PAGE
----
Column 9 is dedicated to your “Capital cost allowance for the year.” To claim CCA, you must still be using your vehicle for the purposes of your employment at the end of 2017. If you started using your car for work part-way through the year, you can still claim CCA for the entire year. But, if you stopped using your vehicle for work at some point and you were no longer using it at the end of the year, you may not claim any CCA.
The maximum CCA amount you can claim for your motor vehicle is 30% of the amount in column 7.
Column 10 is where you enter your “Undepreciated capital cost at the end of the year.” To get this number, subtract column 9 from column 5.
Part B – Class 10.1
If you owned a class 10.1 vehicle in 2017, you will need to fill out Part B of Form T777. The steps to fill out this form are very similar to Part A, minus a few discrepancies, which are explained on the form itself.
Enter the total amount of your claim on line 229 of your tax return.
How does the vehicle allowance work?
If you meet the requirements mentioned above, meaning that you worked away from your employer’s place of business on a regular basis and paid for your own non-taxable motor vehicle expenses without being reimbursed by your employer, you may also be eligible to claim allowable motor vehicle expenses.
Other than the capital cost allowance, expenses you can claim include:
- Fuel (including gasoline, oil and propane)
- General maintenance and repairs
- Licence and registration fees
- The eligible interest you paid on a loan used to buy the vehicle
- Eligible leasing costs.
Even if you received a non-taxable motor vehicle allowance from your employer, you may still be able to claim additional expenses that were not covered by this allowance. To do so, you will need to add the amount of the allowance to your income and make sure to keep a copy of Form T2200 for your records.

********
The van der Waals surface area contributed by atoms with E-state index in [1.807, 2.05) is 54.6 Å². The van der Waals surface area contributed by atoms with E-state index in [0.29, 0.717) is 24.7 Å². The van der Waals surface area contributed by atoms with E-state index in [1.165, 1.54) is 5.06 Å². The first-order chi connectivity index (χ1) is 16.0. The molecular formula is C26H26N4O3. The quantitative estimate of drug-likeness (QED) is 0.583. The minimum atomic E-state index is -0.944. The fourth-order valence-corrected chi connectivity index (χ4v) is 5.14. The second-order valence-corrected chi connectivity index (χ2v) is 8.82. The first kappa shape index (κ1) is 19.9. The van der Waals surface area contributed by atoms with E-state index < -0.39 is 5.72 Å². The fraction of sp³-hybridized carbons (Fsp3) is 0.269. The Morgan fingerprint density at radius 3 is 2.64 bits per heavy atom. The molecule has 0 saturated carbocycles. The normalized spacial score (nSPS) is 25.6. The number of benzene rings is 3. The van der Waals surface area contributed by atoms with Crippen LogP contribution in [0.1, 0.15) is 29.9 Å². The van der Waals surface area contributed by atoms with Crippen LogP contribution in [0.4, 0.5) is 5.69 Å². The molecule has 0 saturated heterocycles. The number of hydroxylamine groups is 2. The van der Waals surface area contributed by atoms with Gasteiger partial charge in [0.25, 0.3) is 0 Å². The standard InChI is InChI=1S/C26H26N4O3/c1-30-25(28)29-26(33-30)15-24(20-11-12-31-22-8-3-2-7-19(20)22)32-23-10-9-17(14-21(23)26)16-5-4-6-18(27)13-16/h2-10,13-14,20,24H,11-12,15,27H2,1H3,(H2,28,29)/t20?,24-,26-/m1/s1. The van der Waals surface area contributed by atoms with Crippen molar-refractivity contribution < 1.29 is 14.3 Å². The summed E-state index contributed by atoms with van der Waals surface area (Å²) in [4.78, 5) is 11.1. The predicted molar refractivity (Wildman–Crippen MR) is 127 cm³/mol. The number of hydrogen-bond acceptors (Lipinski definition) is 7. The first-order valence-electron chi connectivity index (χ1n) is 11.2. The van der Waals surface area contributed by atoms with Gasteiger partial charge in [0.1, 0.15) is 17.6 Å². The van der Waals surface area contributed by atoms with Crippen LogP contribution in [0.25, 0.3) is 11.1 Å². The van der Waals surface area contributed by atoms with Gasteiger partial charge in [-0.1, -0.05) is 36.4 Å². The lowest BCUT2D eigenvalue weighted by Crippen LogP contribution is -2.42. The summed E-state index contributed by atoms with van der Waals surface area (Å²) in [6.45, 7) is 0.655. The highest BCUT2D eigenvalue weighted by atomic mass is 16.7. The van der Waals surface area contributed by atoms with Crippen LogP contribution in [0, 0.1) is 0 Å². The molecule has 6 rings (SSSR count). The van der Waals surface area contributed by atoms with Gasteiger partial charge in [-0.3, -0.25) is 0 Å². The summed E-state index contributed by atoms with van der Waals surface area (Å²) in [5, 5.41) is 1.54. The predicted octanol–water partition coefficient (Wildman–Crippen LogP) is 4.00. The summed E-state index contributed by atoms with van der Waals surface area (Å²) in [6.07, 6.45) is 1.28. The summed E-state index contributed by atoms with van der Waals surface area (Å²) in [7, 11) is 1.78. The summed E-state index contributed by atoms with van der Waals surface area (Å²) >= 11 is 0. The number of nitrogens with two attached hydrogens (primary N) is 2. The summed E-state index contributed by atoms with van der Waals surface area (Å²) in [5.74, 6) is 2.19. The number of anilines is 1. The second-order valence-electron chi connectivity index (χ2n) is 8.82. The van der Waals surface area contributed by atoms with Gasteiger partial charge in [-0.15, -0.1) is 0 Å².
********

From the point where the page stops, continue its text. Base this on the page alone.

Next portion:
Wondering how to define a non-taxable vehicle allowance? An allowance is any payment you receive from your employer in compensation for using your own vehicle for work, without having to account for its use. This amount is in addition to any other salaries or wages. It is taxable unless it is based on a reasonable per-kilometre rate.
What are the allowable mileage rates?
In 2019, the reasonable per-kilometre rates are:
- 58¢ per kilometre for the first 5,000 kilometres driven
- 52¢ per kilometre driven after that
Drivers in the Yukon, Nunavut, and in the Northwest Territories add an additional 4¢ per kilometre to these amounts.
If you use your car for both business and personal purposes, you can only claim a percentage of this use. In other words, you can only deduct business-related drives that are related to generating income. A great way to track business drives is with a mileage tracking application like MileIQ.
Please note that in the eyes of the CRA, driving back and forth between work and home is considered personal use.